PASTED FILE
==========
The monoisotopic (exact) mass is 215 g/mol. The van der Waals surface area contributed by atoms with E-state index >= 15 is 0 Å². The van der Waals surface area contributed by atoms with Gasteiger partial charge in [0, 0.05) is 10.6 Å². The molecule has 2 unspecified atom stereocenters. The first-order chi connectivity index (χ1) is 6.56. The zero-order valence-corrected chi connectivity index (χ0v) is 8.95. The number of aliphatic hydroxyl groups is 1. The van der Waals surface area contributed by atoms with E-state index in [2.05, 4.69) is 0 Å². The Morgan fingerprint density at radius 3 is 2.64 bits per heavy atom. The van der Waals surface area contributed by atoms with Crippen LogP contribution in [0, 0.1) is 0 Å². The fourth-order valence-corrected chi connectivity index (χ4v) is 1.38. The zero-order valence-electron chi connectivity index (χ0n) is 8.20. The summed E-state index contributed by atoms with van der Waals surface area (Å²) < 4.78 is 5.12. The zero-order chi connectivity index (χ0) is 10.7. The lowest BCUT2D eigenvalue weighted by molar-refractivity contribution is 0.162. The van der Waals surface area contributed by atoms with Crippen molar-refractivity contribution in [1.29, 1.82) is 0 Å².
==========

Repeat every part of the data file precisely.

The monoisotopic (exact) mass is 215 g/mol. The van der Waals surface area contributed by atoms with E-state index >= 15 is 0 Å². The van der Waals surface area contributed by atoms with Gasteiger partial charge in [0, 0.05) is 10.6 Å². The molecule has 2 unspecified atom stereocenters. The first-order chi connectivity index (χ1) is 6.56. The zero-order valence-corrected chi connectivity index (χ0v) is 8.95. The number of aliphatic hydroxyl groups is 1. The van der Waals surface area contributed by atoms with E-state index in [2.05, 4.69) is 0 Å². The Morgan fingerprint density at radius 3 is 2.64 bits per heavy atom. The van der Waals surface area contributed by atoms with Crippen LogP contribution in [0, 0.1) is 0 Å². The fourth-order valence-corrected chi connectivity index (χ4v) is 1.38. The zero-order valence-electron chi connectivity index (χ0n) is 8.20. The summed E-state index contributed by atoms with van der Waals surface area (Å²) < 4.78 is 5.12. The zero-order chi connectivity index (χ0) is 10.7. The lowest BCUT2D eigenvalue weighted by molar-refractivity contribution is 0.162. The van der Waals surface area contributed by atoms with Crippen molar-refractivity contribution in [1.29, 1.82) is 0 Å².